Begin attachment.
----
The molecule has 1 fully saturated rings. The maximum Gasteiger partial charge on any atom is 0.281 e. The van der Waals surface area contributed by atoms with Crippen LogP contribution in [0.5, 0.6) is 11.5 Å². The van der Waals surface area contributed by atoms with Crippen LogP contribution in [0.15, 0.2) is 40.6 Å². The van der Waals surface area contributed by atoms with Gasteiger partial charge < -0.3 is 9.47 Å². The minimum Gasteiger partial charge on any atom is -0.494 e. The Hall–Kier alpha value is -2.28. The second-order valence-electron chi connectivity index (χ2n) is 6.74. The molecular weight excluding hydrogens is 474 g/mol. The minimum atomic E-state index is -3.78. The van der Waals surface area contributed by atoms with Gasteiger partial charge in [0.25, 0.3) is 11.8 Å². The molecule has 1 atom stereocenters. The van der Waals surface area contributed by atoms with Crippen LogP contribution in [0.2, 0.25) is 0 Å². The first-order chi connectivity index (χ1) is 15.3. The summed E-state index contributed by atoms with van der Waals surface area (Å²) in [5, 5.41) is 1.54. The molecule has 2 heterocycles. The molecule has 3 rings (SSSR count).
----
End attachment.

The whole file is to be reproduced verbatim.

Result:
The molecule has 1 fully saturated rings. The maximum Gasteiger partial charge on any atom is 0.281 e. The van der Waals surface area contributed by atoms with Crippen LogP contribution in [0.5, 0.6) is 11.5 Å². The van der Waals surface area contributed by atoms with Crippen LogP contribution in [0.15, 0.2) is 40.6 Å². The van der Waals surface area contributed by atoms with Gasteiger partial charge < -0.3 is 9.47 Å². The minimum Gasteiger partial charge on any atom is -0.494 e. The Hall–Kier alpha value is -2.28. The second-order valence-electron chi connectivity index (χ2n) is 6.74. The molecular weight excluding hydrogens is 474 g/mol. The minimum atomic E-state index is -3.78. The van der Waals surface area contributed by atoms with Gasteiger partial charge in [0.25, 0.3) is 11.8 Å². The molecule has 1 atom stereocenters. The van der Waals surface area contributed by atoms with Crippen LogP contribution in [0.2, 0.25) is 0 Å². The first-order chi connectivity index (χ1) is 15.3. The summed E-state index contributed by atoms with van der Waals surface area (Å²) in [5, 5.41) is 1.54. The molecule has 2 heterocycles. The molecule has 3 rings (SSSR count).